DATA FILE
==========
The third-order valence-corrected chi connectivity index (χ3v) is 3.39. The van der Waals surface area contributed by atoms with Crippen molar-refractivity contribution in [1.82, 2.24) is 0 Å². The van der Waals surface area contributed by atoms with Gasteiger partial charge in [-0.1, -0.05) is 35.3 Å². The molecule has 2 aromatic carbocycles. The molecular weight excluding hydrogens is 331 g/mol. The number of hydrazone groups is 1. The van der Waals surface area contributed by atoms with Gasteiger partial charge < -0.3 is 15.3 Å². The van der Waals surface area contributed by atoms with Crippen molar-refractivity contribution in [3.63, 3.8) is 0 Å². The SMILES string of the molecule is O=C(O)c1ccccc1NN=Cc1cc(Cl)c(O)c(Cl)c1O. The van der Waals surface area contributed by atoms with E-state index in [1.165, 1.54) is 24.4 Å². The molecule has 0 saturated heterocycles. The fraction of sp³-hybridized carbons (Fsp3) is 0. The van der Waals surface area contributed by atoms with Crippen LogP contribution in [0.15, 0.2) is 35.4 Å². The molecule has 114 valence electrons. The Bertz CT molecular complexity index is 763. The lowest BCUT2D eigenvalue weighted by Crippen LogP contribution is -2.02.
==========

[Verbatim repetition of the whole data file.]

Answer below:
The third-order valence-corrected chi connectivity index (χ3v) is 3.39. The van der Waals surface area contributed by atoms with Crippen molar-refractivity contribution in [1.82, 2.24) is 0 Å². The van der Waals surface area contributed by atoms with Gasteiger partial charge in [-0.1, -0.05) is 35.3 Å². The molecule has 2 aromatic carbocycles. The molecular weight excluding hydrogens is 331 g/mol. The number of hydrazone groups is 1. The van der Waals surface area contributed by atoms with Gasteiger partial charge < -0.3 is 15.3 Å². The van der Waals surface area contributed by atoms with Crippen molar-refractivity contribution in [3.63, 3.8) is 0 Å². The SMILES string of the molecule is O=C(O)c1ccccc1NN=Cc1cc(Cl)c(O)c(Cl)c1O. The van der Waals surface area contributed by atoms with E-state index in [1.165, 1.54) is 24.4 Å². The molecule has 0 saturated heterocycles. The fraction of sp³-hybridized carbons (Fsp3) is 0. The van der Waals surface area contributed by atoms with Crippen LogP contribution in [0.15, 0.2) is 35.4 Å². The molecule has 114 valence electrons. The Bertz CT molecular complexity index is 763. The lowest BCUT2D eigenvalue weighted by Crippen LogP contribution is -2.02.